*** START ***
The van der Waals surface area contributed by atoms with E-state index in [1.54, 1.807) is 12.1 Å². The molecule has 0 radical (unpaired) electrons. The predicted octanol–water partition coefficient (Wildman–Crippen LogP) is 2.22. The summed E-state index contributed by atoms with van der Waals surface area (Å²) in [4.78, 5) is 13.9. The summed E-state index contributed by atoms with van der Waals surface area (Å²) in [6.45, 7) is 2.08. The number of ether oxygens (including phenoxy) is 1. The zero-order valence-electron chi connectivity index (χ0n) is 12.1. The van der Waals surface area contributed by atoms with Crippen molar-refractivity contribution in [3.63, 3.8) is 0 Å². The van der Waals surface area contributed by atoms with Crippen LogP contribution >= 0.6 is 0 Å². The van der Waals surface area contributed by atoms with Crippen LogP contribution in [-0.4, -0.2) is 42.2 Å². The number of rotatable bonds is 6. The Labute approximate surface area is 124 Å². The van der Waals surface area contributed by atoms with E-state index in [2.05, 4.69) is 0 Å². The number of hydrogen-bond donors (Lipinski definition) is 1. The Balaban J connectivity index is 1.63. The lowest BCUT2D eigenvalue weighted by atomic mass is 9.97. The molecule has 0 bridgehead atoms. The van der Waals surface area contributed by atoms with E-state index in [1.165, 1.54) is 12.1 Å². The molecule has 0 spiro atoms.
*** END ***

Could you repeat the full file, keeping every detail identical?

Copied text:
The van der Waals surface area contributed by atoms with E-state index in [1.54, 1.807) is 12.1 Å². The molecule has 0 radical (unpaired) electrons. The predicted octanol–water partition coefficient (Wildman–Crippen LogP) is 2.22. The summed E-state index contributed by atoms with van der Waals surface area (Å²) in [4.78, 5) is 13.9. The summed E-state index contributed by atoms with van der Waals surface area (Å²) in [6.45, 7) is 2.08. The number of ether oxygens (including phenoxy) is 1. The zero-order valence-electron chi connectivity index (χ0n) is 12.1. The van der Waals surface area contributed by atoms with Crippen molar-refractivity contribution in [3.63, 3.8) is 0 Å². The van der Waals surface area contributed by atoms with Crippen LogP contribution >= 0.6 is 0 Å². The van der Waals surface area contributed by atoms with Crippen LogP contribution in [-0.4, -0.2) is 42.2 Å². The number of rotatable bonds is 6. The Labute approximate surface area is 124 Å². The van der Waals surface area contributed by atoms with E-state index in [2.05, 4.69) is 0 Å². The number of hydrogen-bond donors (Lipinski definition) is 1. The Balaban J connectivity index is 1.63. The lowest BCUT2D eigenvalue weighted by atomic mass is 9.97. The molecule has 0 bridgehead atoms. The van der Waals surface area contributed by atoms with E-state index in [1.165, 1.54) is 12.1 Å². The molecule has 0 spiro atoms.